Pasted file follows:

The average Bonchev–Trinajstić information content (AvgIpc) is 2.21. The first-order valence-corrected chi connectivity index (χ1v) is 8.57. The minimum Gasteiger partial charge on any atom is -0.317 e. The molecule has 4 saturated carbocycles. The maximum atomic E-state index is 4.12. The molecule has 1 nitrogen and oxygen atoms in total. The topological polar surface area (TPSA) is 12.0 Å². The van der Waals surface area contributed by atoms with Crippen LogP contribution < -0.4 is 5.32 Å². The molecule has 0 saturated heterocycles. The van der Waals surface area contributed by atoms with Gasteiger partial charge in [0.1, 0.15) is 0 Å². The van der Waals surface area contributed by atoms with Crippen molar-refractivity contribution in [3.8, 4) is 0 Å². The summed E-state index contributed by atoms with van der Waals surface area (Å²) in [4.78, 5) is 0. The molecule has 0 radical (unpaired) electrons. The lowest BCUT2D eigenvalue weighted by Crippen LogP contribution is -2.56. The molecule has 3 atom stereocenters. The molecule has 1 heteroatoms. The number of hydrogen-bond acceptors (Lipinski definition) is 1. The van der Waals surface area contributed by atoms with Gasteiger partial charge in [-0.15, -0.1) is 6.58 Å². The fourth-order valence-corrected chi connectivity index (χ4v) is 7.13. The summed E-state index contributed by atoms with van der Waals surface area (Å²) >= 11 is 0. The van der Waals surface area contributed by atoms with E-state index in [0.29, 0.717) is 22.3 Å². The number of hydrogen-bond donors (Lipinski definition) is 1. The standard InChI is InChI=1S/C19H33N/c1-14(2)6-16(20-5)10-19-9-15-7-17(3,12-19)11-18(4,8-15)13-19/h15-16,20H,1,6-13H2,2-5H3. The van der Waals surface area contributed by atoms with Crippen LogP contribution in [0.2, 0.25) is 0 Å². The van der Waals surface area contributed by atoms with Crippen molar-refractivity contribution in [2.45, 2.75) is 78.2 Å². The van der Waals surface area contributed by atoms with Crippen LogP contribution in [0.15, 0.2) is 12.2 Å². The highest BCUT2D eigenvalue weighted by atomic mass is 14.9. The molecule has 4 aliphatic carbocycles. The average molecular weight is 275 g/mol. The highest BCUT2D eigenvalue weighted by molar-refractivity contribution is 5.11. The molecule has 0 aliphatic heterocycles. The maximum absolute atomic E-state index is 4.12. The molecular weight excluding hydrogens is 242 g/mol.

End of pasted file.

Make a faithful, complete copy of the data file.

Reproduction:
The average Bonchev–Trinajstić information content (AvgIpc) is 2.21. The first-order valence-corrected chi connectivity index (χ1v) is 8.57. The minimum Gasteiger partial charge on any atom is -0.317 e. The molecule has 4 saturated carbocycles. The maximum atomic E-state index is 4.12. The molecule has 1 nitrogen and oxygen atoms in total. The topological polar surface area (TPSA) is 12.0 Å². The van der Waals surface area contributed by atoms with Crippen LogP contribution < -0.4 is 5.32 Å². The molecule has 0 saturated heterocycles. The van der Waals surface area contributed by atoms with Gasteiger partial charge in [0.1, 0.15) is 0 Å². The van der Waals surface area contributed by atoms with Crippen molar-refractivity contribution in [3.8, 4) is 0 Å². The summed E-state index contributed by atoms with van der Waals surface area (Å²) in [4.78, 5) is 0. The molecule has 0 radical (unpaired) electrons. The lowest BCUT2D eigenvalue weighted by Crippen LogP contribution is -2.56. The molecule has 3 atom stereocenters. The molecule has 1 heteroatoms. The number of hydrogen-bond acceptors (Lipinski definition) is 1. The van der Waals surface area contributed by atoms with Gasteiger partial charge in [-0.15, -0.1) is 6.58 Å². The fourth-order valence-corrected chi connectivity index (χ4v) is 7.13. The summed E-state index contributed by atoms with van der Waals surface area (Å²) >= 11 is 0. The van der Waals surface area contributed by atoms with E-state index in [0.29, 0.717) is 22.3 Å². The number of hydrogen-bond donors (Lipinski definition) is 1. The standard InChI is InChI=1S/C19H33N/c1-14(2)6-16(20-5)10-19-9-15-7-17(3,12-19)11-18(4,8-15)13-19/h15-16,20H,1,6-13H2,2-5H3. The van der Waals surface area contributed by atoms with Crippen LogP contribution in [0.2, 0.25) is 0 Å². The van der Waals surface area contributed by atoms with Crippen molar-refractivity contribution in [2.45, 2.75) is 78.2 Å². The van der Waals surface area contributed by atoms with Crippen LogP contribution in [0.15, 0.2) is 12.2 Å². The highest BCUT2D eigenvalue weighted by atomic mass is 14.9. The molecule has 4 aliphatic carbocycles. The average molecular weight is 275 g/mol. The highest BCUT2D eigenvalue weighted by molar-refractivity contribution is 5.11. The molecule has 0 aliphatic heterocycles. The maximum absolute atomic E-state index is 4.12. The molecular weight excluding hydrogens is 242 g/mol.